King Herod lived in the intense darkness of absolute wickedness, and because of his paranoia and murderous rages, the entire city of Jerusalem lived in the darkness of fear. That’s why he and all the people were greatly troubled when wise men from the east arrived speaking about the star of a newborn King. After learning more about the magi’s mission, Herod cunningly tried to turn to the situation to his advantage, pretending he wanted to worship the infant child himself. However, God’s grace blinded him and prevented him from fulfilling his evil plan, even as the heavenly star led the magi to Our Lord’s location and allowed them to worship Him and present their gifts. Divine light is always more powerful than the darkness of sin—and we are called to cooperate with this light and thus play our part in God’s plan. In Isaiah (60:1-6) we hear the words “Rise up in splendor, Jerusalem! Your light has come. . . . Nations shall walk by your light, and kings by your shining radiance.” St. Paul (Ephesians 3:2-3a, 5-6) tells us that this was God’s intention all along, for the Lord offers the light of truth to all who are willing to accept it.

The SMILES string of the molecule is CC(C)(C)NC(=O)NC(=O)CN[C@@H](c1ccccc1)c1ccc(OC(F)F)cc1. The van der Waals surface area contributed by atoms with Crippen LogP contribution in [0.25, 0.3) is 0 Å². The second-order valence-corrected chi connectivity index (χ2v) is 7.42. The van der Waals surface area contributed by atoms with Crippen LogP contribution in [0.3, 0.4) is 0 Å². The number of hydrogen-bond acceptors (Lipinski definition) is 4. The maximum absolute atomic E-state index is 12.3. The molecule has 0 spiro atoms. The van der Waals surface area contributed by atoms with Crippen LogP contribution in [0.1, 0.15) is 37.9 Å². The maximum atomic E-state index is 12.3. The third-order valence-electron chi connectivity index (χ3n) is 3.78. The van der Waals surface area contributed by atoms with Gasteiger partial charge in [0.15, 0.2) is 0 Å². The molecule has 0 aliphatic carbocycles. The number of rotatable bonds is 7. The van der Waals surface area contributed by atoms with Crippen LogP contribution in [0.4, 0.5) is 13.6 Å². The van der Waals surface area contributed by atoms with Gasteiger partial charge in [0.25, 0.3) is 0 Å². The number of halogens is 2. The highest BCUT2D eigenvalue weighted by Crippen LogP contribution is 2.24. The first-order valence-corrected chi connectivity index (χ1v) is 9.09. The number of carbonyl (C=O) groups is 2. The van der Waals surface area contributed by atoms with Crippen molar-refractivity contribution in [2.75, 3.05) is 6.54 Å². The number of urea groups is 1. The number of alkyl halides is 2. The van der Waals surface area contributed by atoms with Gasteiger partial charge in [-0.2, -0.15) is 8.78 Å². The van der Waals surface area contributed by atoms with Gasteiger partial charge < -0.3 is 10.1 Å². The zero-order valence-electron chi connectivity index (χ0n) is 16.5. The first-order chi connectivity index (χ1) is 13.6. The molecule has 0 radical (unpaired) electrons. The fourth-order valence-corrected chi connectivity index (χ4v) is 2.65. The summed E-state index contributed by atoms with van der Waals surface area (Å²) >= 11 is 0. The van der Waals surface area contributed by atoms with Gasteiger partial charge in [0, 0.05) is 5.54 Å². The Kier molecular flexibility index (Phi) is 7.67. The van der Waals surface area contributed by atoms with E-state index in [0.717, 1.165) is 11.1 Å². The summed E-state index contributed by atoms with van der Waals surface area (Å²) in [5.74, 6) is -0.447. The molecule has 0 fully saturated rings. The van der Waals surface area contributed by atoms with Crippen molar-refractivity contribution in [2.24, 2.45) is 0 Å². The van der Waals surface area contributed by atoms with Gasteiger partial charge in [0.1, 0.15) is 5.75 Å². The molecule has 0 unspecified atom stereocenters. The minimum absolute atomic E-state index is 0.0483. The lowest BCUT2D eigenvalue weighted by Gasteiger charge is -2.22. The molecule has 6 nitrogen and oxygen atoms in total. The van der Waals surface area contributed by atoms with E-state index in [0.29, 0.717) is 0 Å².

Unfortunately, not everyone wants to live in the light of grace; many people seem to prefer, if not the outright darkness of sin and error, at least the shadows of selfishness and indifference. Before getting on a commuter train every morning, a man named Tim purchased a newspaper at the same newsstand each day. Tim always greeted the news vendor very courteously, but in return received a gruff and disrespectful response. Even when the newspaper was practically flung in his face, Tim smiled and wished the surly newsman a nice day. Another commuter noticed this and asked Tim, “Does he always treat you so rudely?,” and when Tim answered yes, continued, “Then why are you so nice to him in return?” Tim explained, “Because I don’t want him to decide how I am going to act” (Michael P. Green, 1500 Illustrations for Biblical Preaching, pp. 129-130). When we let the bad example of others influence or determine our behavior, we’re spreading darkness, and the world sinks even further into sin. When we respond to every situation with Christian charity, however, we are spreading Christ’s light and allowing God’s grace to flow through us and touch others—even if we don’t see any immediate results.